Getting personal about designer drugs
I am co-teaching a course to undergraduate dental hygiene students on prevention and management of medical emergencies.
by JOANN R. GURENLIAN, RDH, PhD
I am co-teaching a course to undergraduate dental hygiene students on prevention and management of medical emergencies. One of the assignments we had the students address was researching a designer drug and determining steps to take for preventing a medical emergency in the practice setting. Since many of the students in this class are college-age, we thought it would be eye-opening for them to learn more about substance abuse through this activity. While the students may have learned some key information, my colleague and I certainly had our eyes opened as well. This exercise made me consider how much we really know and pay attention to the signs of drug (and designer drug) use.
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Just when I think I have finally learned something about cocaine, heroin, marijuana, meth, and the oxys, it turns out there are many more designer drugs that are being used. My students taught me about ecstasy, smiles, spice, and a host of others. One can inject, snort, swallow, and even insert a drug in the eye, all to get "high" and feel that rush of reward, or relief from pain. Along with that sensation, however, comes the downside including being malnourished, tachycardia, hypertension, increased risk for blood clots, respiratory depression, myocardial infarction, and stroke. Oral manifestations may include xerostomia, caries, periodontal disease, and evidence of tooth grinding and clenching. Because there are significant drug interactions between designer drugs and local anesthesia, caution must be used to avoid a potential medical emergency. Further, caution must be used when prescribing other narcotics for oral pain control due to potential drug interactions and the need to avoid supporting addictive behaviors.
Once the students had completed their research and summarized their findings, I asked many of them if it would be safe to treat me if I had just used one of these drugs one hour before my dental hygiene appointment. After all, some individuals do not enjoy their dental and dental hygiene appointments as much as we in the profession. They might be inclined to use something to settle their nerves so they could tolerate treatment. So, is it safe to provide care in this circumstance? Are there other treatment considerations that must be evaluated prior to performing dental hygiene treatment? And, would you know if I had used a designer drug?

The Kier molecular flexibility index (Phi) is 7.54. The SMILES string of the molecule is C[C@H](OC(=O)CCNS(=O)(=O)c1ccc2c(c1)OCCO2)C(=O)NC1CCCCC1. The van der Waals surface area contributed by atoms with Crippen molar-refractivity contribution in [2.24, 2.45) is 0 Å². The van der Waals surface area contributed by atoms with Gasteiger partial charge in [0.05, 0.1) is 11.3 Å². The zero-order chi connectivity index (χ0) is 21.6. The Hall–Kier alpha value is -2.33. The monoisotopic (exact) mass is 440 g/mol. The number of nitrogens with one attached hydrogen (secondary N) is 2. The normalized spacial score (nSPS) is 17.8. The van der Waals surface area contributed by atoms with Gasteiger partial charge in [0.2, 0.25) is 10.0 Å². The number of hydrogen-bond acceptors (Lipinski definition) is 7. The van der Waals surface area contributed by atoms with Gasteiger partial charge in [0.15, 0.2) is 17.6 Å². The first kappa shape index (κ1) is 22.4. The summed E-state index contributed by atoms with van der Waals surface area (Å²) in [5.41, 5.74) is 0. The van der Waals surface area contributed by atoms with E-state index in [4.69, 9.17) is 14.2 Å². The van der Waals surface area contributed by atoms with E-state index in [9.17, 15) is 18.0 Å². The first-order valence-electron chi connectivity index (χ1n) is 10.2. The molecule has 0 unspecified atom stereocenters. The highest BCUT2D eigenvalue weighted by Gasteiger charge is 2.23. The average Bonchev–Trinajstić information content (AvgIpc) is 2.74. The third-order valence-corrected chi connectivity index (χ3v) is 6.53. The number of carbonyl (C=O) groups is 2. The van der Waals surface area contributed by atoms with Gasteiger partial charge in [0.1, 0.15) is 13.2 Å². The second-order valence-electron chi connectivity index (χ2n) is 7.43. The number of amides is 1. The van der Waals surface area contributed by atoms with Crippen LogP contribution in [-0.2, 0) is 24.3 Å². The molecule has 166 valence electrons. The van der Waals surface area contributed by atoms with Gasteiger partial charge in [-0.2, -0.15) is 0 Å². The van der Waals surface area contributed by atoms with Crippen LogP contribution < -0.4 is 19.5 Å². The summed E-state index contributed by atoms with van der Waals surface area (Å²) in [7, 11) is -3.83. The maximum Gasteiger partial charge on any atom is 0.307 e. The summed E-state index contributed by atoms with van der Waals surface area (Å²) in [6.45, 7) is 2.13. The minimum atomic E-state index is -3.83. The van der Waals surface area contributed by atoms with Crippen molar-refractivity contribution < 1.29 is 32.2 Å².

Interestingly, prior to this assignment, the students were asked to review a new, lengthier health history that asked questions about drug use and dependency, including past and current drug use. The students felt that these questions were too personal, and would not ask their patients questions about drug use. Through both assignments, students felt they would "know" if their patient had used a designer drug and would recognize the signs of drug abuse.
I know that I am fairly naïve when it comes to street drugs. How naïve are you? Do you make the same assumptions as these new dental hygiene students? Would you be able to recognize patients who abused drugs or used designer drugs? Would you proceed with treatment? I would venture to say that chances are quite high that you have been treating these patients, but likely have not evaluated for this situation or considered the potential for medical emergency.
Consider the cute little grandmother who reports that she has had severe osteoarthritis in her hips and knees. Might she be a designer drug user? How about that executive of a bank who has tremendous pressure in his job? What about that college student who has to excel in every course? Would any of these individuals be drug addicts?
Let's face it; not everyone has to look like they run a meth lab to abuse drugs. Some of my nicest, most sincere patients have a drug abuse problem. We just don't expect them to because they don't fit the stereotype we have established. So, how do we know for sure? We ask and examine for the signs. Yes, it is definitely personal. So is putting our hands in someone's mouth and palpating their head and neck. Checking someone's vital signs is personal. Asking about oral habits is personal. Everything we do in dental hygiene is personal. Inquiring about someone's health and signs of drug abuse may be personal, but it may also be the one moment that the individual sees someone who is willing to show an interest. Maybe those questions will be the impetus to seek professional assistance or at least turn a corner toward improved health. If the army can move beyond don't ask, don't tell, maybe we should do so as well. RDH
JOANN R. GURENLIAN, RDH, PhD, is president of Gurenlian & Associates, and provides consulting services and continuing-education programs to health-care providers. She is a professor and interim dental hygiene graduate
program director at Idaho State University, and president-elect of the International Federation of Dental Hygienists
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